Change (especially uncertain change) is the stuff of opportunities—provided you have developed a way of thinking that prepares the firm to take advantage of whatever the future brings. The French scientist Louis Pasteur said it in one short sentence: “Chance favors only the prepared mind.” If Pasteur had been English, the quote would have been, “Luck favors the prepared mind.”
When consulting with a midsize law firm a few years ago, I suggested that the partners adopt the practice of meeting monthly for a half-day session where they did nothing but think about things that could happen and then thinking about how they could happen differently. The mission would be to identify strategies that would allow the firm to benefit rather than suffer from these events.
Suppose, for example, that a member of the law firm is arrested for unsavory activities unrelated to the law firm. What steps should the firm take? Suppose a major local corporation with significant legal needs loses its general counsel unexpectedly. How could the law firm respond in a way to take advantage of the situation? Suppose a single-payer health system is adopted by the U.S. government. What problems and opportunities occur if Mexico nationalizes American businesses? How would the firm respond to another Enron? What happens if outside investors are allowed to own U.S. law firms? Suppose a major client of the law firm contemplates moving its headquarters to a state where your firm doesn’t currently practice? How should your firm respond to a news release that a major U.S. corporation is relocating its headquarters to your area? What if events similar to those that destroyed Arthur Anderson occur with respect to a U.S. mega law firm?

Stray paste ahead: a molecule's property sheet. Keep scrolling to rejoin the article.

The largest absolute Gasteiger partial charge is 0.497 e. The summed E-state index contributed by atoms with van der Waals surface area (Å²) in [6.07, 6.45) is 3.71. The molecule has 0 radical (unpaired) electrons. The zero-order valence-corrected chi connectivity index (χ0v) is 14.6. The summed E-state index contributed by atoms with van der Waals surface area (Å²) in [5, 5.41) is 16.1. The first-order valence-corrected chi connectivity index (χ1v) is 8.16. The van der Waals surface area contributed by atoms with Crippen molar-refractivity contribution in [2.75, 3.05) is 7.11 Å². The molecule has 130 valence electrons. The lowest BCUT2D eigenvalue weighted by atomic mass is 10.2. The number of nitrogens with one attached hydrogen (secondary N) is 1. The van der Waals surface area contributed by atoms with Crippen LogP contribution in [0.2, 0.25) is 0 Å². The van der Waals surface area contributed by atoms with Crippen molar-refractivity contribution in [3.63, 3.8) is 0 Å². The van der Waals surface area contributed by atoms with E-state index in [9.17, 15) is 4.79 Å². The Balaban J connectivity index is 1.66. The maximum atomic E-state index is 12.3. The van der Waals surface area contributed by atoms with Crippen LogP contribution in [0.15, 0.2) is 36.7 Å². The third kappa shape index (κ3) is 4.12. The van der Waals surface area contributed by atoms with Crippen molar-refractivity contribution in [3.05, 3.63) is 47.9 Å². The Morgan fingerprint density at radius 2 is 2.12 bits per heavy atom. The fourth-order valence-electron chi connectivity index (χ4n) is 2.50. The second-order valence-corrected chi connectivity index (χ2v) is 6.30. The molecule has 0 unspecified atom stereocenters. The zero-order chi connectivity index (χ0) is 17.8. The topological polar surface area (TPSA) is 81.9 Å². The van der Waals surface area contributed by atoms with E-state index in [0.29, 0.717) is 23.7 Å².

Could the firm have anticipated the events involving Big Tobacco, the rise of the overnight letter business, the advent of Amazon.com, or the wave of refinancing sparked by falling interest rates? Could the firm have been better positioned to take advantage of Sarbanes-Oxley? Is the firm prepared for the next Katrina? Does the fact that 3.6 million Americans will turn 65 in 2012 open opportunities for your firm? Can the firm take advantage of a major changing of the guard in corporate America?
If the firm follows my suggestion, that “thinking outside of the box” exercise is likely to become the firm’s vehicle for rapid response to real-life events which will position the firm to capitalize rather than suffer from uncertain future events. Chance, Luck, Opportunities—whatever you call it—it can best benefit those who are prepared. Practice prepares a business team to take advantage of events that surprise others.
Mysteries by Tom Collins include Mark Rollins’ New Career, Mark Rollins and the Rainmaker, Mark Rollins and the Puppeteer and the newest, The Claret Murders. For signed copies go to http://store.markrollinsadventures.com. Print and ebook editions are available from Amazon, Barnes & Noble and other online bookstores. The ebook edition for the iPad is available through Apple iTunes' iBookstore.